Guidelines Network (guideline + network)

Distribution by Scientific Domains

Kinds of Guidelines Network

  • intercollegiate guideline network
  • scottish intercollegiate guideline network


  • Selected Abstracts


    The management of dyslipidaemias in antiretroviral-treated HIV infection: a systematic review

    HIV MEDICINE, Issue 6 2007
    C McGoldrick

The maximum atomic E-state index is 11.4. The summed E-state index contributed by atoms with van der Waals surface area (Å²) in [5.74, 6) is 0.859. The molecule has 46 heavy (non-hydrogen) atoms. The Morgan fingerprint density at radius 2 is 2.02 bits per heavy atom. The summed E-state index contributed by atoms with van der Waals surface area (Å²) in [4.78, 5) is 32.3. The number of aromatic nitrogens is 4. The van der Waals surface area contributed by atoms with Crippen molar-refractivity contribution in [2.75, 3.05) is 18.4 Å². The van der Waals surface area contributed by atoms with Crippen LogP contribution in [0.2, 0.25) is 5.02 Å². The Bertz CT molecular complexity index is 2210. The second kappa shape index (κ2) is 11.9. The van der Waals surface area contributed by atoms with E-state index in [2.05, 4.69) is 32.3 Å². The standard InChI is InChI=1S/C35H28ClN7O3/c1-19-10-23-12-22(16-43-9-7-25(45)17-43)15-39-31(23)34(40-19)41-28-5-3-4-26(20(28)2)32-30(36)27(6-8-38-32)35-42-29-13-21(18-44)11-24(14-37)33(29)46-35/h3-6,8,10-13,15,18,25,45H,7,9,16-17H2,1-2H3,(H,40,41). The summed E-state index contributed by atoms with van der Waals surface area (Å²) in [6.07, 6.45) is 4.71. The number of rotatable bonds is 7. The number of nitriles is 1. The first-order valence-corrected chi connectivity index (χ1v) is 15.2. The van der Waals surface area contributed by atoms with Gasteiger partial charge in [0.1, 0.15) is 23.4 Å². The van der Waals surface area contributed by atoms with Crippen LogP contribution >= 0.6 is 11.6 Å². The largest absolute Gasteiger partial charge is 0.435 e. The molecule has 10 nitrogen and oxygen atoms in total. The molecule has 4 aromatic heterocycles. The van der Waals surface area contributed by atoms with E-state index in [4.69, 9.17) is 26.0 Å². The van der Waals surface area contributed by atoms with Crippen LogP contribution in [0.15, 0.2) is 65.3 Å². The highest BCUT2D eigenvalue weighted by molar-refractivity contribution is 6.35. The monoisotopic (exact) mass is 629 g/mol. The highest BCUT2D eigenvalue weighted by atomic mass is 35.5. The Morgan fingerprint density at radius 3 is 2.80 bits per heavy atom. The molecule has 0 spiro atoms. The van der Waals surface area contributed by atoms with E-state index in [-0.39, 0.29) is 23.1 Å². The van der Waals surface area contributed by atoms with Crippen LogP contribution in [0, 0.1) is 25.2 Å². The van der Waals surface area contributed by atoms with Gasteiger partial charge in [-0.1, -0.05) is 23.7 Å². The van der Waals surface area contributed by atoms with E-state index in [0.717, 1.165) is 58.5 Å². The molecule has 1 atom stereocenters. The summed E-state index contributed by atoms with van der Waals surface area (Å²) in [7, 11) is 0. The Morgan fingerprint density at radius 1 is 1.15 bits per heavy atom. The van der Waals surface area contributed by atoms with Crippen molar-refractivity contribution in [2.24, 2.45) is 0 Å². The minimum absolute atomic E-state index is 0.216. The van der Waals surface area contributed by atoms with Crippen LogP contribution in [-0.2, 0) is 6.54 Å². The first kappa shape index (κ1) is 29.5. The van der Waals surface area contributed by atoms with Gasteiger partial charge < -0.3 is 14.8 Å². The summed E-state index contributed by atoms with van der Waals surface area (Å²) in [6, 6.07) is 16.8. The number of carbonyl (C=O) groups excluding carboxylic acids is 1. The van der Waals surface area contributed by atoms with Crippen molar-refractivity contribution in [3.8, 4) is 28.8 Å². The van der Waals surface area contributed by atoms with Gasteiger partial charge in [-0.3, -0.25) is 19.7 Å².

Objectives The aim of the study was to assess the currently available evidence concerning the management of dyslipidaemias in HIV-infected individuals treated with antiretroviral therapy. Methods Randomized trials, published within the 5 years preceding 5 October 2005, were identified in PubMed Medline, Embase, and The Cochrane Central Register of Controlled Trials. Studies were then included or excluded, dependent on their meeting inclusion/exclusion criteria. The evidence obtained in the studies that were included was assessed using methods employed by the Scottish Intercollegiate Guidelines Network (SIGN). Results Thirteen relevant trials were identified, concerning the use of statins, fibrates, antiretroviral drug switches and insulin-sensitizing drugs. Most contained small numbers of trial participants. Conclusions Most studies suggested beneficial effects and satisfactory safety profiles for the interventions studied. However, the insulin-sensitizing drug rosiglitazone appeared to have some detrimental effects on lipid profiles. With the small numbers of participants in the majority of studies, these studies were likely to have been inadequately powered to assess the effects of the interventions examined. Larger trials are therefore necessary. [source]